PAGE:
In spite of appearances, and AWS account doesn't have a "home" (native) region.
The console defaults to us-west-2 (Oregon), and conventional wisdom suggests that this is a region where AWS has the most available/spare resources, lower operational costs, lower pricing for customers, and fewest constraints for growth, so that in the event a user does not have enough information at hand to actively select a region where they deploy services, Oregon will be used by default.
But for each account, no particular region has any special standing. If you switch regions in the console, the console will tend to open up to the same region next time.
Most AWS services -- EC2, SQS, SNS, RDS (to name a few) are strictly regional: the regions are independent and not connected together¹, in the interest of reliability and survivability. When you're in a given region in the console, you can only see EC2 resources in that region, SQS queues in that region, SNS topics in that region, etc. To see your resources in other regions, you switch regions in the console.
When making API requests to these services, you're using an endpoint in the region and your credentials also include the region.
Other services are global, with centralized administration -- examples here are CloudFront, IAM, and Route 53 hosted zones. When you make requests to these services, you always use the region "us-east-1" because that's the home location of those services' central, global administration. These tend to be services were a partitioning event (where one part of the global network is isolated from another). Administrative changes are replicated out around the world, but after the provisioning is replicated, the regional installations can operate autonomously without major service impacts. When you select these services in the console, you'll note that the region changes to "Global."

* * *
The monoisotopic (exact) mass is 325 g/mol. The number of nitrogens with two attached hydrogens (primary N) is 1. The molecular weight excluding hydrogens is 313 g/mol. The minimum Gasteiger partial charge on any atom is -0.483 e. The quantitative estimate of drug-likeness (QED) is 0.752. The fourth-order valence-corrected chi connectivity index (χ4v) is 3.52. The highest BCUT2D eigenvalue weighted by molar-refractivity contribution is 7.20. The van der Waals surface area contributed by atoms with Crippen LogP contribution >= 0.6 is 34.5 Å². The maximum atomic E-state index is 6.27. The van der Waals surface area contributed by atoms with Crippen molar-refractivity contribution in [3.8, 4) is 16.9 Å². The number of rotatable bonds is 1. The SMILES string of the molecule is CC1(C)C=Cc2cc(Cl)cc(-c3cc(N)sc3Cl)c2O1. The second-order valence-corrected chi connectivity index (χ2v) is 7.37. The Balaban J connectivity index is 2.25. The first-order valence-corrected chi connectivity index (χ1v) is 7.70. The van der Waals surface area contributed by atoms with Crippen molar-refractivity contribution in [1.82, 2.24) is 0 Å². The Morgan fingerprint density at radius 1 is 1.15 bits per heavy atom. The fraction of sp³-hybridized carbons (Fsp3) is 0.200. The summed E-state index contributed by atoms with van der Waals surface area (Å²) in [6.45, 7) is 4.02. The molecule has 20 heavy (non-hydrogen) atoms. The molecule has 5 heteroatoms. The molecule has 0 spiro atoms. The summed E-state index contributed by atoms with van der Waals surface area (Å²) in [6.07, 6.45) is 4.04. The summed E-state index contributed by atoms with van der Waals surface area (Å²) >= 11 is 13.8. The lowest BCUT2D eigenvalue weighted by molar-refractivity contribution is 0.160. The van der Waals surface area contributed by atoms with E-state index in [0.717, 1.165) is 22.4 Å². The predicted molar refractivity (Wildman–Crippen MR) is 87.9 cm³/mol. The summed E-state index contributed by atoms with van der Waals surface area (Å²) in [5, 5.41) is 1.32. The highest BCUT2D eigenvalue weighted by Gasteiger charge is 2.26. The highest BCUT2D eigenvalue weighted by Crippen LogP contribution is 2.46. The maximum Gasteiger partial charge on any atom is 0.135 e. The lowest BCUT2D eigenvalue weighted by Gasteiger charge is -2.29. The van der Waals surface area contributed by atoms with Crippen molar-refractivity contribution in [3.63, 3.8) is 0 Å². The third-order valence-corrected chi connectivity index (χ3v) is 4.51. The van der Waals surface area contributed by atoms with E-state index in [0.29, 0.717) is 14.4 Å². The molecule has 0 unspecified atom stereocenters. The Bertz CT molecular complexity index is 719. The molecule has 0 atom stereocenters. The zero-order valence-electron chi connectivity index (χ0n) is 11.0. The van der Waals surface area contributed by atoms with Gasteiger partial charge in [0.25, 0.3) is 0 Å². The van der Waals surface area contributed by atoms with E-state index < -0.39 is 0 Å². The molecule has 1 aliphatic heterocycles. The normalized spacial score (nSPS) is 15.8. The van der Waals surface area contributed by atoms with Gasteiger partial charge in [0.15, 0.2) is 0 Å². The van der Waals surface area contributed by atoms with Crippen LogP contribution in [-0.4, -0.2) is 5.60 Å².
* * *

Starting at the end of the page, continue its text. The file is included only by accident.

S3 is a hybrid that is different from essentially all of the others. When you select S3 in the console, you'll notice that the console region also changes to show "Global" and you can see all of your buckets, like other global services. S3 has independently operating regions, but a global namespace. The regions are logically connected and can communicate administrative messages among themselves and can transfer data across regions (but only when you do this deliberately -- otherwise, data remains in the region where you stored it).
Unlike the other global services, S3 does not have a single global endpoint that can handle every possible request.
Each time you create a bucket, you choose the region where you want to bucket to live. Subsequent requests related to that bucket have to be submitted to the bucket's region, and must have authorization credentials for the correct region.
If you submit a request to another S3 region's endpoint for that bucket, you'll receive an error telling you the correct region for the bucket.
< HTTP/1.1 301 Moved Permanently
< x-amz-bucket-region: us-east-1
< Server: AmazonS3
The bucket you are attempting to access must be addressed using the specified endpoint. Please send all future requests to this endpoint.